[4 September 2013]
The romanticized outlaws of the Old West are a favorite among screenwriters eager to create Western character studies worthy of the great writers of the ‘60s and ‘70s. Among the most canonized outlaws of all is William H. “Billy the Kid” Bonney, who has been played on film by Paul Newman, Val Kilmer, Emilio Estevez, Kris Kristofferson and Johnny Mack. In a new iteration of the classic tale from director Christopher Forbes, we meet Billy as a teenager in a troubled New Mexico town called Dogma.
In the film’s opening scene, a thin man clad in all black strides into Dogma’s saloon. He walks up to a man sitting at the bar, points his pistol at him and asks if he is a certain, well-known gunfighter. When the man affirms this, the stranger calmly tells him that he’s the first of the four horses of the apocalypse coming to town. This black-clad stranger is making vicious threats, but the audience can’t help but be distracted by the poor production value of the film and by the poor acting of the man himself. It’s the first sign of the problems to come.
Shortly after this saloon scene, the viewer is introduced to Leon Copper (Cody McCarver), a bounty hunter and former US Marshall who intends to kill each member of the stranger’s so-called horses of the apocalypse gang and collect a bounty. He’s met with no resistance by the grateful locals, who whisper behind his back about his past. The story is so formulaic that it’s boring from the get go, especially for a fan of Westerns. Though McCarver gives a good effort, he never manages to bring dimension and depth to Copper. He opts instead to play the bounty hunter as a sensible do-gooder who is happy to face up to his past and take responsibility for his actions.
But Copper simply isn’t a compelling character. Given the strict adherence to old conventions and formulas in the film, it’s surprising that he isn’t painted as a mysterious stranger a la Clint Eastwood in Pale Rider. Instead, he’s an open book who we find emotionally available to Katherine Bonney (Kimberly Campbell), a woman he had met years before. He’s equally receptive to her son Billy (Christopher Bowman), who is both the film’s titular character and hardly central to its plot.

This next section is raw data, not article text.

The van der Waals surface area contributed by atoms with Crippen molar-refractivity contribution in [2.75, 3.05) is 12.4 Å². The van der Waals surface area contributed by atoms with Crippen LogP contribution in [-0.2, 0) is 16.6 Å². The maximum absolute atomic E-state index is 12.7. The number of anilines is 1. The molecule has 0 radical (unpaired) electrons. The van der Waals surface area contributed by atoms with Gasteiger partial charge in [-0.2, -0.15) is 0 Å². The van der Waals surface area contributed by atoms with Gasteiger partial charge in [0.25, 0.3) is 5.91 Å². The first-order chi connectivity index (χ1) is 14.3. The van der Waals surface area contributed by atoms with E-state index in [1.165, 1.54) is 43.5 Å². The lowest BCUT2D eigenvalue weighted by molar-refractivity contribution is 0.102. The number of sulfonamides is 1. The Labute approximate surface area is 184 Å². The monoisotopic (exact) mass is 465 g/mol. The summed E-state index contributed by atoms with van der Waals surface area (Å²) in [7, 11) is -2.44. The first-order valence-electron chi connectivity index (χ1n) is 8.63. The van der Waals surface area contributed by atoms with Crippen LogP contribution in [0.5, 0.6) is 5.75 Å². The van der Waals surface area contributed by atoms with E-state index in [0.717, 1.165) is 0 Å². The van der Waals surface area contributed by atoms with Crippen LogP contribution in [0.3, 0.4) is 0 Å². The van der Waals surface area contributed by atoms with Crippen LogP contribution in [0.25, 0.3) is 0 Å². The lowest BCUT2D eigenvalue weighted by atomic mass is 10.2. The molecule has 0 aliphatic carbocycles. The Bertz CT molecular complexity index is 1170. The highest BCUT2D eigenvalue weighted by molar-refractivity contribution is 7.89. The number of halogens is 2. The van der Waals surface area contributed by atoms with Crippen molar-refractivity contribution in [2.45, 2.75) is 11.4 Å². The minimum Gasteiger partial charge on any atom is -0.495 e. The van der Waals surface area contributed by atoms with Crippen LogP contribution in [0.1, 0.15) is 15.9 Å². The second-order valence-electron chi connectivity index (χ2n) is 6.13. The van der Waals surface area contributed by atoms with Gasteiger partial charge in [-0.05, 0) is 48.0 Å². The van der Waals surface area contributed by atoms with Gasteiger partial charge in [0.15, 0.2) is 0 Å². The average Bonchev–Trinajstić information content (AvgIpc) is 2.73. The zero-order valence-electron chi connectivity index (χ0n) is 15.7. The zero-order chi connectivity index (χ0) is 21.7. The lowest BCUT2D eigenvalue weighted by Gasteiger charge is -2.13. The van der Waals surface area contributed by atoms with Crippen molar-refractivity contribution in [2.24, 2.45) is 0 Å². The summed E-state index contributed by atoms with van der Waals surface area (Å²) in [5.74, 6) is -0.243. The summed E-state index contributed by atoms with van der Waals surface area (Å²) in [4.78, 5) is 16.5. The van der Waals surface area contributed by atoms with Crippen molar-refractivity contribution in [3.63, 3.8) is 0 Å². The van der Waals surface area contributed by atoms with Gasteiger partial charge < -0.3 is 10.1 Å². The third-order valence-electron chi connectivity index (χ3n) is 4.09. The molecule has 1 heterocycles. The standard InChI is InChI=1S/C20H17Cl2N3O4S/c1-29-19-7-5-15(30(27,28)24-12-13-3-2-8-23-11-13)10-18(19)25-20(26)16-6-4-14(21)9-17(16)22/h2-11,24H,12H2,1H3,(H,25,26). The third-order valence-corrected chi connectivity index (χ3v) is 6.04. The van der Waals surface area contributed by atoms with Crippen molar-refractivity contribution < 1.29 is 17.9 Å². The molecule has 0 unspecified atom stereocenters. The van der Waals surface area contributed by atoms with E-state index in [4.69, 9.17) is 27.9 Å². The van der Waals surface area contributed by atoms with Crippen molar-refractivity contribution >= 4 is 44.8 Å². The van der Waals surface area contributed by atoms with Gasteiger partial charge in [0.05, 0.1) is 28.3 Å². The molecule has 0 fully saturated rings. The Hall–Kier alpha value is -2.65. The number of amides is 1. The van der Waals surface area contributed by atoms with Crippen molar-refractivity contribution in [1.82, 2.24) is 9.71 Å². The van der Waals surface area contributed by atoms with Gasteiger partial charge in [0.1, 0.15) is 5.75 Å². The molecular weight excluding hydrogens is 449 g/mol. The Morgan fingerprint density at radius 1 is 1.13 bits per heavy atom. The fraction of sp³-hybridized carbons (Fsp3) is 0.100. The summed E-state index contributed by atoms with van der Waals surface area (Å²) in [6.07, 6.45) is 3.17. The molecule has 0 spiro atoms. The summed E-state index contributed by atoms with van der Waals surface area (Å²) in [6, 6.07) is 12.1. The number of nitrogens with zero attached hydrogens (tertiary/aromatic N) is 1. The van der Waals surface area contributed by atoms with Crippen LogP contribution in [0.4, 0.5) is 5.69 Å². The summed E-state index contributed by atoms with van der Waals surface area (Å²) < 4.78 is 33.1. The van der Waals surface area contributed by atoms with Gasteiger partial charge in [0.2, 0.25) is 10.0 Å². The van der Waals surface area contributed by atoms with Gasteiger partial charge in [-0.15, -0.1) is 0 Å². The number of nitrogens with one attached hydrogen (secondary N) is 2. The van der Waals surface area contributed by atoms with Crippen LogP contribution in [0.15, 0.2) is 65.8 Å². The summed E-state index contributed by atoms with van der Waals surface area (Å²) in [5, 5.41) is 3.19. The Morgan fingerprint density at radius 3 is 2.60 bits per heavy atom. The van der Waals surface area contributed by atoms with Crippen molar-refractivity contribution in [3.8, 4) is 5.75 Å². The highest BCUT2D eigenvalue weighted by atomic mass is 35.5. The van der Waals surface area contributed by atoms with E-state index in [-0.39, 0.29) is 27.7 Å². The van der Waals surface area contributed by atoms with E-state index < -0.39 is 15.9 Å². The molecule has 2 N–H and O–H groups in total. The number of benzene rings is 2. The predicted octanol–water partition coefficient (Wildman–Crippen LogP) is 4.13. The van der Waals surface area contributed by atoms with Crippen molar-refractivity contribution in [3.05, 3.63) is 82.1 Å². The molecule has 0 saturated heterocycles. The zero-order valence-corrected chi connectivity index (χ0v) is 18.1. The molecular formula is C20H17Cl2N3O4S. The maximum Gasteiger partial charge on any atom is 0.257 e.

As Copper and Katherine warily revisit their old relationship, the remaining members of the four horsemen gang plan an escalating campaign of violence against the town of Dogma. Here begin scenes of shootouts in empty town squares and gun battles in wide streets in front of saloons. There’s a nighttime scene with outlaws on horseback where the horse is partially illuminated from the legs up with a spotlight so that there’s no illusion about the time period during which this is really taking place. Everything is a cliche down to the outlaw who takes over the US Marshall’s office by being arrested and staging a hostel takeover from his cell. It’s easy for viewers to anticipate exactly who will die in the shootouts and who will live, and what the repercussions of both will be.
The worst part about the fight scenes, though, isn’t their poor scripting. It’s the lack of technical panache. In one exemplar scene, Copper and another man take shelter behind a wooden table turned on its side during a gunfight. Despite the fact that they are in the middle of a heated gun battle with a notorious outlaw, there is not one bullet hole to be found anywhere on the set. There are no broken glass bottles, no shattered mirrors, no chairs rendered unserviceable by gunfire. It’s simply inexcusable for a Western made in 2013 to have such inadequate special effects.
Don’t be deceived: for all its posturing, Billy the Kid is hardly about the notorious outlaw at all. It seems like it was meant to be a study in the character of young Billy, but melodramatic acting and an ill-fitting soundtrack tending towards ‘80s hair rock overrun any nuances that might be found in the script. Billy the Kid slowly comes to a very predictable end, leaving viewers with the impression that they’ve just watched the dress rehearsal of an amateur stage play, not a professionally produced film.
In the way of special features, the DVD release of Billy the Kid offers an audio commentary with three of the film’s actors, outtakes, a trailer and a music video by Cody McCarver. None of these features is particularly outstanding, though McCarver’s music video may hit a chord with fans of southern country music. Unfortunately, it’s almost painful to listen to the audio commentary. The actors involved show real pride in their work, but the film just doesn’t live up to their enthusiasm for it.